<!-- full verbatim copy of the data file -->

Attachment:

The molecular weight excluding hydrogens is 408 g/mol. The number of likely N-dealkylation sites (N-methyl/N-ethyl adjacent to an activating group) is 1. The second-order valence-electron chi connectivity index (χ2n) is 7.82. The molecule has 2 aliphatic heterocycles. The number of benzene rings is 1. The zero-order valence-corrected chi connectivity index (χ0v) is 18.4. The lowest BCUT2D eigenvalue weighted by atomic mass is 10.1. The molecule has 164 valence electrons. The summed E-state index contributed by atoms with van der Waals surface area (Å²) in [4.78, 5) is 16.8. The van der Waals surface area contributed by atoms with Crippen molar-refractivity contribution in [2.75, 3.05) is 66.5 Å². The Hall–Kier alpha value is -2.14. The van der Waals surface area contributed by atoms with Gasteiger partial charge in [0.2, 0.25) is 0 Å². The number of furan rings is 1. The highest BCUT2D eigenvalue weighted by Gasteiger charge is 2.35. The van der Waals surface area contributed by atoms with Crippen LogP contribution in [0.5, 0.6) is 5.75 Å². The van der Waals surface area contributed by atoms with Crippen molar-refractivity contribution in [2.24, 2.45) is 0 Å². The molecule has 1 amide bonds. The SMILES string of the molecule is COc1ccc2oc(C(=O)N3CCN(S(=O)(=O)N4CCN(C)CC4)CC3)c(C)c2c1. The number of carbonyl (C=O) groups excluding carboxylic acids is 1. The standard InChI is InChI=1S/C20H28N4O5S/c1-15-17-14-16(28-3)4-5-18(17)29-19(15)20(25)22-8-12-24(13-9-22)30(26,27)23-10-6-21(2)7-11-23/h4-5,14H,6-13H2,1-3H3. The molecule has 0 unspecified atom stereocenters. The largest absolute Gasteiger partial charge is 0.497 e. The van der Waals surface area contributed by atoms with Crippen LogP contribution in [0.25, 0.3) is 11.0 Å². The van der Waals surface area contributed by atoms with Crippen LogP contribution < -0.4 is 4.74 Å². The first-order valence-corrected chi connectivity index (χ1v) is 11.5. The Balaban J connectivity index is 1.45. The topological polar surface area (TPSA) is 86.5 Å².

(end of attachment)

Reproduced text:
The molecular weight excluding hydrogens is 408 g/mol. The number of likely N-dealkylation sites (N-methyl/N-ethyl adjacent to an activating group) is 1. The second-order valence-electron chi connectivity index (χ2n) is 7.82. The molecule has 2 aliphatic heterocycles. The number of benzene rings is 1. The zero-order valence-corrected chi connectivity index (χ0v) is 18.4. The lowest BCUT2D eigenvalue weighted by atomic mass is 10.1. The molecule has 164 valence electrons. The summed E-state index contributed by atoms with van der Waals surface area (Å²) in [4.78, 5) is 16.8. The van der Waals surface area contributed by atoms with Crippen molar-refractivity contribution in [2.75, 3.05) is 66.5 Å². The Hall–Kier alpha value is -2.14. The van der Waals surface area contributed by atoms with Gasteiger partial charge in [0.2, 0.25) is 0 Å². The number of furan rings is 1. The highest BCUT2D eigenvalue weighted by Gasteiger charge is 2.35. The van der Waals surface area contributed by atoms with Crippen LogP contribution in [0.5, 0.6) is 5.75 Å². The van der Waals surface area contributed by atoms with Crippen molar-refractivity contribution in [2.24, 2.45) is 0 Å². The molecule has 1 amide bonds. The SMILES string of the molecule is COc1ccc2oc(C(=O)N3CCN(S(=O)(=O)N4CCN(C)CC4)CC3)c(C)c2c1. The number of carbonyl (C=O) groups excluding carboxylic acids is 1. The standard InChI is InChI=1S/C20H28N4O5S/c1-15-17-14-16(28-3)4-5-18(17)29-19(15)20(25)22-8-12-24(13-9-22)30(26,27)23-10-6-21(2)7-11-23/h4-5,14H,6-13H2,1-3H3. The molecule has 0 unspecified atom stereocenters. The largest absolute Gasteiger partial charge is 0.497 e. The van der Waals surface area contributed by atoms with Crippen LogP contribution in [0.25, 0.3) is 11.0 Å². The van der Waals surface area contributed by atoms with Crippen LogP contribution < -0.4 is 4.74 Å². The first-order valence-corrected chi connectivity index (χ1v) is 11.5. The Balaban J connectivity index is 1.45. The topological polar surface area (TPSA) is 86.5 Å².